It was an impressive publication, not just in its ponderous title but in the amount of space it occupied on the shelf of the discriminating doctor, lawyer or businessman. In 1909, Philip J. Noel, Sr. of Bowling Green, Kentucky purchased The Great Events by Famous Historians, a 20-volume “comprehensive and readable account of the world’s history.”
Published at $100 (about $2900 today), Great Events represented a significant outlay, but it came with an attractive bonus. Upon payment in full, the purchaser would also receive, free of charge, title to a 25 X 100-foot building lot in Westhampton Beach, Long Island, “in the centre of the fastest growing and most fashionable suburban district of Greater New York.”
Though he was a successful insurance executive, throughout his life Noel was attracted to these quirky opportunities to leverage his income. He bought stock, for example, in a number of short-lived mining and oil companies, all of which responded to his attempts at due diligence with rhapsodic promises of the riches that lay just around the corner. In the case of Westhampton Beach, the developer, the New York Seaside Land Company, provided a seductive brochure designed to convince small investors that the time to acquire an interest was now. Close to rapidly growing New York City, the area, with its beautiful beaches, railroad connections, and tennis and golf clubs, was already being bought into and improved by both profit-seeking capitalists and old-money types looking to build their summer “cottages.” Hmmm. . . it almost seemed as if Great Events by Famous Historians was the freebie that came with the lot purchase, not the other way around; in any event, Noel was enthused enough to procure for himself a reward of two lots.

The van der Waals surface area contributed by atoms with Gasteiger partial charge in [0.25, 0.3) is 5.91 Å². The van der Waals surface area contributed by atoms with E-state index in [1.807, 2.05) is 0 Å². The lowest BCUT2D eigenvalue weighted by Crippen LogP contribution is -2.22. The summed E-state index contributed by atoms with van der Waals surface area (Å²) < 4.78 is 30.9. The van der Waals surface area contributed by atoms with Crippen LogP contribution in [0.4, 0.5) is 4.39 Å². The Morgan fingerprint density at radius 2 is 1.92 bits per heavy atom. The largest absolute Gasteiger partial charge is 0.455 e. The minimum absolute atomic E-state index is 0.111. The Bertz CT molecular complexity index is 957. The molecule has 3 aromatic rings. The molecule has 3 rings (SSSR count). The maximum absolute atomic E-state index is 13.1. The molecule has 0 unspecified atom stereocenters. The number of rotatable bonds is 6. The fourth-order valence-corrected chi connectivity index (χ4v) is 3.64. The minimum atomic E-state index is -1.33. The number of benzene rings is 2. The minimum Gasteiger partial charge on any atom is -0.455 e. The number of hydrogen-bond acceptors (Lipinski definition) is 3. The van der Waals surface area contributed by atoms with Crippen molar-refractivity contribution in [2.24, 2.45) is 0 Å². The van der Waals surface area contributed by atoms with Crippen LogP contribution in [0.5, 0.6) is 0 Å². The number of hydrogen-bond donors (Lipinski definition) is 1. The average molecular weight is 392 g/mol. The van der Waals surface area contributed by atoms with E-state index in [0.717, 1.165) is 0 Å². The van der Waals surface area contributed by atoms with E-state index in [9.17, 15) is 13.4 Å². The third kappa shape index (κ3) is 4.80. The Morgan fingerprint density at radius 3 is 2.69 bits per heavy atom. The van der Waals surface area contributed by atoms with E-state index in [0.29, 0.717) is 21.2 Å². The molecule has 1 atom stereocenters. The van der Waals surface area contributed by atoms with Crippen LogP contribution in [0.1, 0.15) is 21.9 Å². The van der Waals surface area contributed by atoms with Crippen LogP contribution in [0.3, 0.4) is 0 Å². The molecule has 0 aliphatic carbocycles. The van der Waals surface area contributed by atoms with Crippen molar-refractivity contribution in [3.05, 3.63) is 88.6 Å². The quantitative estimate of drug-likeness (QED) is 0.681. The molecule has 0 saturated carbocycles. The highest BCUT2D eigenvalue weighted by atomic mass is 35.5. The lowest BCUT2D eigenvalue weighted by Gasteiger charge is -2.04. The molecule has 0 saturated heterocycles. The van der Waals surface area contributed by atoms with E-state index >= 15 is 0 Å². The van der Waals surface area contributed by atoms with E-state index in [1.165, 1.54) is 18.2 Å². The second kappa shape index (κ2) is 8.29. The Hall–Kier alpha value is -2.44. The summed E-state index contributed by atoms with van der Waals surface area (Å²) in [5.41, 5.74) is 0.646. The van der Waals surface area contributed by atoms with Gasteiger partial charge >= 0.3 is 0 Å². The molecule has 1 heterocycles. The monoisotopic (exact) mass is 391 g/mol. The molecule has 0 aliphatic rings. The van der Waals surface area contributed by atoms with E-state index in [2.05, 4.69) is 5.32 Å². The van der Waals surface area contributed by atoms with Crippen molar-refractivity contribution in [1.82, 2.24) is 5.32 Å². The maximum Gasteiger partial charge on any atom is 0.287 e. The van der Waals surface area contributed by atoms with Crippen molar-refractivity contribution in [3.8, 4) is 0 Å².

As it turned out, other professionals with money to invest were similarly tempted—to their regret. Just as Noel was taking the bait, a Detroit man considering the same offer was advised by the Rural New-Yorker to steer clear. “There is land in the section worth from $3 to $5 per acre,” advised the editors, so that the lots “are worth probably 30 cents each.” In 1912, more of the scheme came to light when a Texas doctor consulted the editors of a medical journal. He had first been solicited with a card in the mail, to be signed and returned if he was interested in getting some lots “free of charge.” After being induced to purchase a different set of door-stoppers—the equally weighty, 20-volume Author’s Digest—for $95, he had then wondered if the lots were “above the water” or otherwise had any value. Imagine that, came the smug reply–“a Texan got caught in a land scheme.”
Needless to say, our Mr. Noel found no opportunity to flip his properties for a quick profit. After a few years of tax bills, he wrote rather plaintively to the town clerk asking for the current valuation of the lots and the chances of an increase. Though likely to gain value “in the future,” was the reply, they were then assessed at $10 each.
Philip J. Noel’s dalliance with the New York Seaside Land Company is part of the Noel Collection in the Manuscripts & Folklife Archives of WKU’s Department of Library Special Collections. Click here to download a finding aid. Search our collections in TopSCHOLAR and KenCat.